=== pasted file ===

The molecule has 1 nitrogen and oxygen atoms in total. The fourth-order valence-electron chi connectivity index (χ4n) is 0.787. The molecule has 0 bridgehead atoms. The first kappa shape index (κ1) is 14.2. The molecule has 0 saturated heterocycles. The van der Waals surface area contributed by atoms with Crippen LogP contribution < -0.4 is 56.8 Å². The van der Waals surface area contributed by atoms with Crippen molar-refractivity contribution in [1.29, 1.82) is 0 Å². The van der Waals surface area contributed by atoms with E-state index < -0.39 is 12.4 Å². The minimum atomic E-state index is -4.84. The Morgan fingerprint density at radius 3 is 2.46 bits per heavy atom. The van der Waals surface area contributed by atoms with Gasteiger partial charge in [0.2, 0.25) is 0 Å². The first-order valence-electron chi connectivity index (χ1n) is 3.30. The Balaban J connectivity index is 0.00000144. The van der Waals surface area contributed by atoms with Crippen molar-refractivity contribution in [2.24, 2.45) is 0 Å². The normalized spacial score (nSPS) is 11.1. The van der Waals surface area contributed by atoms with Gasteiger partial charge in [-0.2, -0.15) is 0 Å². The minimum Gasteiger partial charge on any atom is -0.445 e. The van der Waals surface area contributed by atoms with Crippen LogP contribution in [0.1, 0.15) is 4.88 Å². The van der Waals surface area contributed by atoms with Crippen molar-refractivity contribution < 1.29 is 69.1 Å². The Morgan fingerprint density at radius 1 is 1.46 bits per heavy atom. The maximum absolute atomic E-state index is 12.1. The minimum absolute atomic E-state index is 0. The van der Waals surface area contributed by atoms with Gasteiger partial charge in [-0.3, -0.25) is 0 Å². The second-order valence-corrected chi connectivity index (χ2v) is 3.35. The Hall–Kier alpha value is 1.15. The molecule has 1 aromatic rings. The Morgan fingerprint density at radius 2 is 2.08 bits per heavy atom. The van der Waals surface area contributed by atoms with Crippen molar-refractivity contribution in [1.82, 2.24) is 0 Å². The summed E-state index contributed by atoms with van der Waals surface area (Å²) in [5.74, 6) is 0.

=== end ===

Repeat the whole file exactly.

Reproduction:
The molecule has 1 nitrogen and oxygen atoms in total. The fourth-order valence-electron chi connectivity index (χ4n) is 0.787. The molecule has 0 bridgehead atoms. The first kappa shape index (κ1) is 14.2. The molecule has 0 saturated heterocycles. The van der Waals surface area contributed by atoms with Crippen LogP contribution < -0.4 is 56.8 Å². The van der Waals surface area contributed by atoms with Crippen molar-refractivity contribution in [1.29, 1.82) is 0 Å². The van der Waals surface area contributed by atoms with E-state index < -0.39 is 12.4 Å². The minimum atomic E-state index is -4.84. The Morgan fingerprint density at radius 3 is 2.46 bits per heavy atom. The van der Waals surface area contributed by atoms with Gasteiger partial charge in [0.2, 0.25) is 0 Å². The first-order valence-electron chi connectivity index (χ1n) is 3.30. The Balaban J connectivity index is 0.00000144. The van der Waals surface area contributed by atoms with Crippen molar-refractivity contribution in [2.24, 2.45) is 0 Å². The normalized spacial score (nSPS) is 11.1. The van der Waals surface area contributed by atoms with Gasteiger partial charge in [-0.2, -0.15) is 0 Å². The minimum Gasteiger partial charge on any atom is -0.445 e. The van der Waals surface area contributed by atoms with Crippen LogP contribution in [0.1, 0.15) is 4.88 Å². The van der Waals surface area contributed by atoms with Crippen molar-refractivity contribution < 1.29 is 69.1 Å². The Morgan fingerprint density at radius 1 is 1.46 bits per heavy atom. The maximum absolute atomic E-state index is 12.1. The minimum absolute atomic E-state index is 0. The van der Waals surface area contributed by atoms with Gasteiger partial charge in [-0.3, -0.25) is 0 Å². The second-order valence-corrected chi connectivity index (χ2v) is 3.35. The Hall–Kier alpha value is 1.15. The molecule has 1 aromatic rings. The Morgan fingerprint density at radius 2 is 2.08 bits per heavy atom. The van der Waals surface area contributed by atoms with Crippen molar-refractivity contribution in [1.82, 2.24) is 0 Å². The summed E-state index contributed by atoms with van der Waals surface area (Å²) in [5.74, 6) is 0.